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Figuring Out Gas & Galaxies in Enzo (FOGGIE). I. Resolving Simulated Circumgalactic Absorption at 2 ≤ z ≤ 2.5

Peeples, Molly S. and Corlies, Lauren and Tumlinson, Jason and O’Shea, Brian W. and Lehner, Nicolas and O’Meara, John M. and Howk, J. Christopher and Earl, Nicholas and Smith, Britton D. and Wise, John H. and Hummels, Cameron B. (2019) Figuring Out Gas & Galaxies in Enzo (FOGGIE). I. Resolving Simulated Circumgalactic Absorption at 2 ≤ z ≤ 2.5. Astrophysical Journal, 873 (2). Art. No. 129. ISSN 1538-4357. http://resolver.caltech.edu/CaltechAUTHORS:20190313-131244125

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Abstract

We present simulations from the new "Figuring Out Gas & Galaxies in Enzo" (FOGGIE) project. In contrast to most extant simulations of galaxy formation, which concentrate computational resources on galactic disks and spheroids with fluid and particle elements of fixed mass, the FOGGIE simulations focus on extreme spatial and mass resolution in the circumgalactic medium (CGM) surrounding galaxies. Using the Enzo code and a new refinement scheme, FOGGIE reaches spatial resolutions of 381 comoving h^(−1) pc and resolves extremely low masses (≾1–100 M⊙) out to 100 comoving h^(−1) kpc from the central halo. At these resolutions, cloud and filament-like structures giving rise to simulated absorption are smaller, and better resolved, than the same structures simulated with standard density-dependent refinement. Most of the simulated absorption arises in identifiable and well-resolved structures with masses ≾10^4 M⊙, well below the mass resolution of typical zoom simulations. However, integrated quantities such as mass surface density and ionic covering fractions change at only the ≾30% level as resolution is varied. These relatively small changes in projected quantities—even when the sizes and distribution of absorbing clouds change dramatically—indicate that commonly used observables provide only weak constraints on the physical structure of the underlying gas. Comparing the simulated absorption features to the KODIAQ (Keck Observatory Database of Ionized Absorption toward Quasars) survey of z ~ 2–3.5 Lyman limit systems, we show that high-resolution FOGGIE runs better resolve the internal kinematic structure of detected absorption and better match the observed distribution of absorber properties. These results indicate that circumgalactic medium resolution is key in properly testing simulations of galaxy evolution with circumgalactic observations.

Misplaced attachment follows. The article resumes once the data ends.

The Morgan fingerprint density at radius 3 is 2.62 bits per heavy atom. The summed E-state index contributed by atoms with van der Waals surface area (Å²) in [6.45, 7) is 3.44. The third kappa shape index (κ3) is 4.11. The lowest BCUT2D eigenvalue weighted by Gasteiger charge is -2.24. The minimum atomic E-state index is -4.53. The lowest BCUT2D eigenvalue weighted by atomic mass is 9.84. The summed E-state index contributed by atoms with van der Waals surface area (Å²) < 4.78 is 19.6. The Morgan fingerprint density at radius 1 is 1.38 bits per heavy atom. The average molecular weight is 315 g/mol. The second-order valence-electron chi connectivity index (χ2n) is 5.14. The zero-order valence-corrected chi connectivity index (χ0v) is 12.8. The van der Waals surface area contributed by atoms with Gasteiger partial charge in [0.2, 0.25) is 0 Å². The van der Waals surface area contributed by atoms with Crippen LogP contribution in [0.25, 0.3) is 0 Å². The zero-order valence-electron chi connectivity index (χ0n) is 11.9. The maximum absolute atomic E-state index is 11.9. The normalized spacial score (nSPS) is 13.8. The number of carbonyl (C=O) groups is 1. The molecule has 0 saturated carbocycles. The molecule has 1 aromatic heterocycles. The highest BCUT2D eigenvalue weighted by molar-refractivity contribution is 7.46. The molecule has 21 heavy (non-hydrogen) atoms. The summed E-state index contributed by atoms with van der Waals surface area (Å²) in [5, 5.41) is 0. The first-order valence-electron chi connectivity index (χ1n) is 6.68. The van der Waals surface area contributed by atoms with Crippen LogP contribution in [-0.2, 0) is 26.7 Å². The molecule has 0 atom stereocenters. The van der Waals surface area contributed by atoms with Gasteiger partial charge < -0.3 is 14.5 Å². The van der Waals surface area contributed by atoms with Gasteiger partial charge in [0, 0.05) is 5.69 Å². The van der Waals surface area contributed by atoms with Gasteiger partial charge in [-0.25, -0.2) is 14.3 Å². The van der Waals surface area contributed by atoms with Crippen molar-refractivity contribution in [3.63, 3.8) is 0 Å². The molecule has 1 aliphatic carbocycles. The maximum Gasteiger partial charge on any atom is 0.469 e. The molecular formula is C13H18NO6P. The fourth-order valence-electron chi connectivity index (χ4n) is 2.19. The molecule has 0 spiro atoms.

Item Type:Article
Related URLs:
URLURL TypeDescription
https://doi.org/10.3847/1538-4357/ab0654DOIArticle
https://arxiv.org/abs/1810.06566arXivDiscussion Paper
ORCID:
AuthorORCID
Peeples, Molly S.0000-0003-1455-8788
Corlies, Lauren0000-0002-0646-1540
Tumlinson, Jason0000-0002-7982-412X
O’Shea, Brian W.0000-0002-2786-0348
Lehner, Nicolas0000-0001-9158-0829
O’Meara, John M.0000-0002-7893-1054
Howk, J. Christopher0000-0002-2591-3792
Earl, Nicholas0000-0003-1714-7415
Smith, Britton D.0000-0002-6804-630X
Wise, John H.0000-0003-1173-8847
Hummels, Cameron B.0000-0002-3817-8133